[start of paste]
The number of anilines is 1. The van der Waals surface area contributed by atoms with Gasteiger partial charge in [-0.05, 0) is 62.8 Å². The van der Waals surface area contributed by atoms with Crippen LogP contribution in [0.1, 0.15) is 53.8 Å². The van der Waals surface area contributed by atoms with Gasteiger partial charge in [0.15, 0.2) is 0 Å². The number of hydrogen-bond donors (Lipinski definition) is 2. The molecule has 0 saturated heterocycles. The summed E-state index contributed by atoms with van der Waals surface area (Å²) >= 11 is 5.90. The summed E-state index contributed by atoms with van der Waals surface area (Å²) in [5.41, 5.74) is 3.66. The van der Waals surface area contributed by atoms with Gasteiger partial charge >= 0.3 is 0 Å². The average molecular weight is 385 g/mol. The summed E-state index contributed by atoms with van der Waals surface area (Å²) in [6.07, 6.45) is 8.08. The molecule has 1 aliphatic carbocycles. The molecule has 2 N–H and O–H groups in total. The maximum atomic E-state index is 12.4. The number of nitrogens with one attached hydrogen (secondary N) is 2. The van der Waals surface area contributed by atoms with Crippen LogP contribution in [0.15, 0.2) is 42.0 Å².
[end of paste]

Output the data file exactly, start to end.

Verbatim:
The number of anilines is 1. The van der Waals surface area contributed by atoms with Gasteiger partial charge in [-0.05, 0) is 62.8 Å². The van der Waals surface area contributed by atoms with Crippen LogP contribution in [0.1, 0.15) is 53.8 Å². The van der Waals surface area contributed by atoms with Gasteiger partial charge in [0.15, 0.2) is 0 Å². The number of hydrogen-bond donors (Lipinski definition) is 2. The molecule has 0 saturated heterocycles. The summed E-state index contributed by atoms with van der Waals surface area (Å²) >= 11 is 5.90. The summed E-state index contributed by atoms with van der Waals surface area (Å²) in [5.41, 5.74) is 3.66. The van der Waals surface area contributed by atoms with Gasteiger partial charge >= 0.3 is 0 Å². The average molecular weight is 385 g/mol. The summed E-state index contributed by atoms with van der Waals surface area (Å²) in [6.07, 6.45) is 8.08. The molecule has 1 aliphatic carbocycles. The molecule has 2 N–H and O–H groups in total. The maximum atomic E-state index is 12.4. The number of nitrogens with one attached hydrogen (secondary N) is 2. The van der Waals surface area contributed by atoms with Crippen LogP contribution in [0.15, 0.2) is 42.0 Å².